By Tim Saunders on
“We are nearing the end of our second day in Bangladesh and I want to share some of what I am seeing, feeling, experiencing,” she wrote in a letter. "George Harrison is beloved here, and traveling with Olivia Harrison is like traveling with a rock star. Our day started at the UNICEF Office. The staff members who are old enough to remember George’s Concert for Bangladesh expressed their gratitude to Olivia – we all cried.
“As for the children to young to remember George, we take joy in seeing how his legacy continues to affect their young lives. For instance, at a UNICEF-supported center for street children. Kids from age 8 to teenagers come to the center because they are in Dhaka without a home or a safe place to sleep. They learn crafts here as well as music and dance, and they participate as peer educators and activists for children like themselves.
“They sang for us. When they sang, “We Shall Overcome,” my eyes filled with tears once again.
“For us, George is a legendary member of the Beatles and a humanitarian who used his talents to benefit others. I have to remember that for Olivia he is the husband she lost, the Dad Dhani lost. It is a bittersweet trip in some ways as we watch Olivia experience it, feel pride, and, I am sure, also feel the absence of George.”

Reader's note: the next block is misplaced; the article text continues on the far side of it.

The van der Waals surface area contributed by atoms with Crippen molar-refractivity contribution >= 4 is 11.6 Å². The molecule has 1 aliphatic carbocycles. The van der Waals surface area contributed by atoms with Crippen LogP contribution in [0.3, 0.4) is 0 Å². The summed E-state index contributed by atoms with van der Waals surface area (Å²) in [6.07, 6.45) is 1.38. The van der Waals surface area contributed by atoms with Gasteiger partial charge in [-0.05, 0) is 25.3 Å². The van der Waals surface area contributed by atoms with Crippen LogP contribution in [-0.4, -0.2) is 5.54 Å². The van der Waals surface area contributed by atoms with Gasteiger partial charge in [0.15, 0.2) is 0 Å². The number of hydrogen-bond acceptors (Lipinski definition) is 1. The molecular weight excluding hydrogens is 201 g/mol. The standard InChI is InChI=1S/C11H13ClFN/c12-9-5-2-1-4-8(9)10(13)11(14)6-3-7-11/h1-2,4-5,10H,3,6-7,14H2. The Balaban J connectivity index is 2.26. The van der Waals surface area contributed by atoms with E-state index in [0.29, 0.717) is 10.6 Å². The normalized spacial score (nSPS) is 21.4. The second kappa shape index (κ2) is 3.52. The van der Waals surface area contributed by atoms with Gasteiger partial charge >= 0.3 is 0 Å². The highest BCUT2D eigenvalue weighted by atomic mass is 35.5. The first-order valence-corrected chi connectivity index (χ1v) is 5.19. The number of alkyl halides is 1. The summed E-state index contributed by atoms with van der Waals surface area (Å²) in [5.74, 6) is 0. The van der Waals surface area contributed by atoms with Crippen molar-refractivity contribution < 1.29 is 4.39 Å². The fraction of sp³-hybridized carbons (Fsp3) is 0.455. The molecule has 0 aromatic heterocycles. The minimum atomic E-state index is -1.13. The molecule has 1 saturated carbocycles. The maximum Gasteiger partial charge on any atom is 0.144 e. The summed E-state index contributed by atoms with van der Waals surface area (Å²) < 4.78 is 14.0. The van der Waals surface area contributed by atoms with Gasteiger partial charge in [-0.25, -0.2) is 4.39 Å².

George Harrison organized what is considered to be the first large scale, multi-artist benefit concert in 1971, following a massive storm – Tropical Cyclone Nora – that hit Bangladesh on the night of November 11. Bangladesh – then known as East Pakistan and already crippled by the War of Liberation – was brought to its knees, with over 500,000 people losing their lives in what still reigns as the deadliest tropical cyclone on record and one of the worst natural disasters ever.
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